Helping your Key Stage 1 child with reading
This article has been written by literacy expert Gill Matthews.
Literacy expert Gill Matthews, shares some simple, enjoyable ideas for how you, as parents, can support your child’s reading comprehension and development at home.
Over 300 Collins Big Cat KS1 books are available as eBooks on the Collins Learn at Home web page. Why not take a look and use these ideas to help you make the most of this free on-line library? You can also apply these ideas to any books you have at home.
You don’t have to dive straight into a book. Take time to explore the covers with your child, spotting the title and the names of the author and illustrator, reading the back cover blurb (yes, that is a thing) and talking about what the book might be about. Ask:
Have you read any other books by this author?
Do you think it might be a story or maybe an information book?
If it is a non-fiction book, ask your child to tell you what they already know about the subject. Tell them what you know about the subject too. Discuss what you’d like to find out. Predicting the content of a book is an important reading skill because it activates the knowledge we already have about reading, about books, and about a particular type of book.
Here are some example discussion points you could ask:
Read the title of this book to me.
What can you see on the front cover? (Leave the child to answer this in their own way. It will reveal their understanding of the subject matter of the book.)
What do you think we’ll find in this book? (Again, leave your child to answer this and revisit their response once you’ve read the book.)
Why do you think that? (Encourage your child to support their ideas with reasons.)
You can talk about the book together as you read it, to see if your expectations were right.
Once you’re into the book, you can vary how it is read. You can take it in turns to each read a page, you can ask your child to read it aloud to you (or someone else in the family), or, you can read it aloud to them.
When you are reading aloud, show how to read with expression and interest. This means taking notice of the punctuation, thinking about the meaning and with a story putting on voices when characters speak (remember - you’re not auditioning for drama school - just change your voice a little!)
When your child is reading, give them time to work out unfamiliar words rather than jumping in and telling them what it is. You can help by prompting them e.g. What sound does it start with? What sound comes next? Read the sentence again and think about what would make sense.
You could read the sentence aloud yourself, emphasising the unknown word, then ask your child to read the sentence themselves. In the Collins Big Cat eBooks, the text on each page is read aloud. You can choose to pause this until your child has read the text or to play it and encourage your child to read along.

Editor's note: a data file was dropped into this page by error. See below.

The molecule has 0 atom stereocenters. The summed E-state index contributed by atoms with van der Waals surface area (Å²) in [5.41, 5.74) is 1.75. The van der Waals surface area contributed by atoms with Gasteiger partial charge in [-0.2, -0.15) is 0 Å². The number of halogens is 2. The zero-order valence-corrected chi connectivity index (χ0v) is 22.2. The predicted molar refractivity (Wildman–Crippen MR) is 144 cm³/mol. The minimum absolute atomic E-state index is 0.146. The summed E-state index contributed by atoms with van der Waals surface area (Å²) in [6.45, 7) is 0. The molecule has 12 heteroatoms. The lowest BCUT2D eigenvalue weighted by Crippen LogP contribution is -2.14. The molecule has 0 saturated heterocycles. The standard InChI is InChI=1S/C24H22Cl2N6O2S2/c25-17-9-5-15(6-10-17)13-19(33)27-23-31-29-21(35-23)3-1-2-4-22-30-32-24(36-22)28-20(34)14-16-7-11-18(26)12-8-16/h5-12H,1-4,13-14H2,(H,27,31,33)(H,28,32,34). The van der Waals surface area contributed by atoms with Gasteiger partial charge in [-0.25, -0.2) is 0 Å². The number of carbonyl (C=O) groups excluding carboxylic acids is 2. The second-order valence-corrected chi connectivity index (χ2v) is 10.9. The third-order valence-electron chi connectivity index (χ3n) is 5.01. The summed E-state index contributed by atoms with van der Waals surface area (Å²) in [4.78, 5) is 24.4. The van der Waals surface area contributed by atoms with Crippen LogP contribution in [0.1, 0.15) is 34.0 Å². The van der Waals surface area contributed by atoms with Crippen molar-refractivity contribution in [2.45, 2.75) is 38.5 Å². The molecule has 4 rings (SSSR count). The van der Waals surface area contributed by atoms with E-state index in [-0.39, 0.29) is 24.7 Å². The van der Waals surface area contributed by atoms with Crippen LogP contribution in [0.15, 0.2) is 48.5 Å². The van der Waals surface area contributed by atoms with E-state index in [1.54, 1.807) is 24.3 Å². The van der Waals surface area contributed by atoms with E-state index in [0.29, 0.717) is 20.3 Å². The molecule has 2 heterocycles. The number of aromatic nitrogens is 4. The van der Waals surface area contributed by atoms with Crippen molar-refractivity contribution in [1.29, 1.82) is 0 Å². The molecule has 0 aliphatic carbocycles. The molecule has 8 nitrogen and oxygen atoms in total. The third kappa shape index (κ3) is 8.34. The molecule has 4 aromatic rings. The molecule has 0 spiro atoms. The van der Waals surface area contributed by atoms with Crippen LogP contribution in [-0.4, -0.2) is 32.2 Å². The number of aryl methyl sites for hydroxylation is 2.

Learning to read isn’t just about reading the words on the page. It’s also about understanding what is being read. So, in a story ask questions that encourage your child to predict what they think might happen next and to reflect on what has happened already. Be curious (ooh, I wonder what will happen now?) and keep questions open - in other words, ask questions that don’t produce just a yes/no answer. ‘How did you feel when …? rather than ‘Did you like …?’.
Here are some typical open questions that would support a chat about Collins Big Cat eBook Jodie the Juggler (Band Green):
- How did you feel when Jodie kept breaking things?
- What did you think would happen when Jodie kicked the ball on pages 16 and 17?
- How do you think Jodie felt when the football smashed some glass?
- Why do you think Mum said that juggling was a good idea
Think about this as having a chat about the book rather than an interrogation. You can also use these prompts to help with your book chat:
- Tell me what you liked about the book.
- Tell me about something you didn’t like.
- Tell me about something that puzzled you or that you didn’t understand.
- Tell me about something that this book made you think about or reminded you of.
There are no right or wrong answers to these prompts so you can then respond to your child’s thoughts with your own ideas.
If your child has enjoyed reading a book, why not try a few follow-up activities? If you look at the Collins Big Cat eBooks, under each picture of the book there is a Resources button. Clicking on this will take you to a Worksheet and Teacher’s Notes. The worksheet can be printed off and completed. In the Teacher’s Notes, there is a section headed Checking and Moving on. This will give you some follow up ideas, many of which you can adapt for a home schooling situation. There are also suggestions of other Collins Big Cat books that are linked by subject matter or story type as well as some generic ideas that will work with many books. If you’ve read a story with your child, ask them to retell it or act it out together; if you’ve read a non-fiction book, ask them to write a fun fact sheet where they list their favourite three facts from the book, or encourage them to find out more about the subject of the book.
Finally, in these unusual and often stressful times, keep reading fun and enjoyable. Try to read with your child at a time and in a place where they feel relaxed and secure. If they become bored or cross or upset - leave it and move on to something completely different.
Gill Matthews is an education consultant specialising in the field of literacy. She runs training courses for teachers and has written a number of children’s books. Gill has written, edited and advised on a range reading schemes, including Collins Big Cat, and a variety of writing programmes.